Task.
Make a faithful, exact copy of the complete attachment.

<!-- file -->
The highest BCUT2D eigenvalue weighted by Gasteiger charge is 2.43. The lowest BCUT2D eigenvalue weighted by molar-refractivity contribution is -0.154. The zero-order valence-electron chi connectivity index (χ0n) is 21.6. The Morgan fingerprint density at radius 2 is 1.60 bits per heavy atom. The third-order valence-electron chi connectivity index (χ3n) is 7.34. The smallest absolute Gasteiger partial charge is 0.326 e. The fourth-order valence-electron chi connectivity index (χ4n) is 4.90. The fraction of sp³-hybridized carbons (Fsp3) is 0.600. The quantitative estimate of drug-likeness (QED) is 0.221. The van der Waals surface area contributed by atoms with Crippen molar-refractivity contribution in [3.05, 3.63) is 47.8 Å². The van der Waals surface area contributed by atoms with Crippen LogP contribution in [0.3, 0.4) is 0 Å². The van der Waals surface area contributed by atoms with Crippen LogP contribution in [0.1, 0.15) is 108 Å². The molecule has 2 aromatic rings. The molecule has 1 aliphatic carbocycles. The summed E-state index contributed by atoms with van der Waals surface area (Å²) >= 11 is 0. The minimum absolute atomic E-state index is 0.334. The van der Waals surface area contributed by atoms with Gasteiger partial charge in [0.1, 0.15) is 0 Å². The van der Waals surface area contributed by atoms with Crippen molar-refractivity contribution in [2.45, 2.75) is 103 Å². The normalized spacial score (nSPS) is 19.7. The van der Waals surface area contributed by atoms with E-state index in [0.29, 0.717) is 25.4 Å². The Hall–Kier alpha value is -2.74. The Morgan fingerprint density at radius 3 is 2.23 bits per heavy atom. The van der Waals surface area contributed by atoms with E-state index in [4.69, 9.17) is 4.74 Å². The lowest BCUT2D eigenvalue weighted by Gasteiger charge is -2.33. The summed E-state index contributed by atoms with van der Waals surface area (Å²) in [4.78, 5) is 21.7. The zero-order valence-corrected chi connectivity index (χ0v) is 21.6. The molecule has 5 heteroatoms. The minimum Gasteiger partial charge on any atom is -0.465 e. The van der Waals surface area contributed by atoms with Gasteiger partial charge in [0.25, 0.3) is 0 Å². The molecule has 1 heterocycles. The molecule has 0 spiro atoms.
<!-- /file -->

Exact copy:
The highest BCUT2D eigenvalue weighted by Gasteiger charge is 2.43. The lowest BCUT2D eigenvalue weighted by molar-refractivity contribution is -0.154. The zero-order valence-electron chi connectivity index (χ0n) is 21.6. The Morgan fingerprint density at radius 2 is 1.60 bits per heavy atom. The third-order valence-electron chi connectivity index (χ3n) is 7.34. The smallest absolute Gasteiger partial charge is 0.326 e. The fourth-order valence-electron chi connectivity index (χ4n) is 4.90. The fraction of sp³-hybridized carbons (Fsp3) is 0.600. The quantitative estimate of drug-likeness (QED) is 0.221. The van der Waals surface area contributed by atoms with Crippen molar-refractivity contribution in [3.05, 3.63) is 47.8 Å². The van der Waals surface area contributed by atoms with Crippen LogP contribution in [0.3, 0.4) is 0 Å². The van der Waals surface area contributed by atoms with Crippen LogP contribution in [0.1, 0.15) is 108 Å². The molecule has 2 aromatic rings. The molecule has 1 aliphatic carbocycles. The summed E-state index contributed by atoms with van der Waals surface area (Å²) >= 11 is 0. The minimum absolute atomic E-state index is 0.334. The van der Waals surface area contributed by atoms with Gasteiger partial charge in [0.1, 0.15) is 0 Å². The van der Waals surface area contributed by atoms with Crippen molar-refractivity contribution in [2.45, 2.75) is 103 Å². The normalized spacial score (nSPS) is 19.7. The van der Waals surface area contributed by atoms with E-state index in [0.29, 0.717) is 25.4 Å². The Hall–Kier alpha value is -2.74. The Morgan fingerprint density at radius 3 is 2.23 bits per heavy atom. The van der Waals surface area contributed by atoms with E-state index in [4.69, 9.17) is 4.74 Å². The lowest BCUT2D eigenvalue weighted by Gasteiger charge is -2.33. The summed E-state index contributed by atoms with van der Waals surface area (Å²) in [4.78, 5) is 21.7. The zero-order valence-corrected chi connectivity index (χ0v) is 21.6. The molecule has 5 heteroatoms. The minimum Gasteiger partial charge on any atom is -0.465 e. The van der Waals surface area contributed by atoms with Gasteiger partial charge in [0.25, 0.3) is 0 Å². The molecule has 1 heterocycles. The molecule has 0 spiro atoms.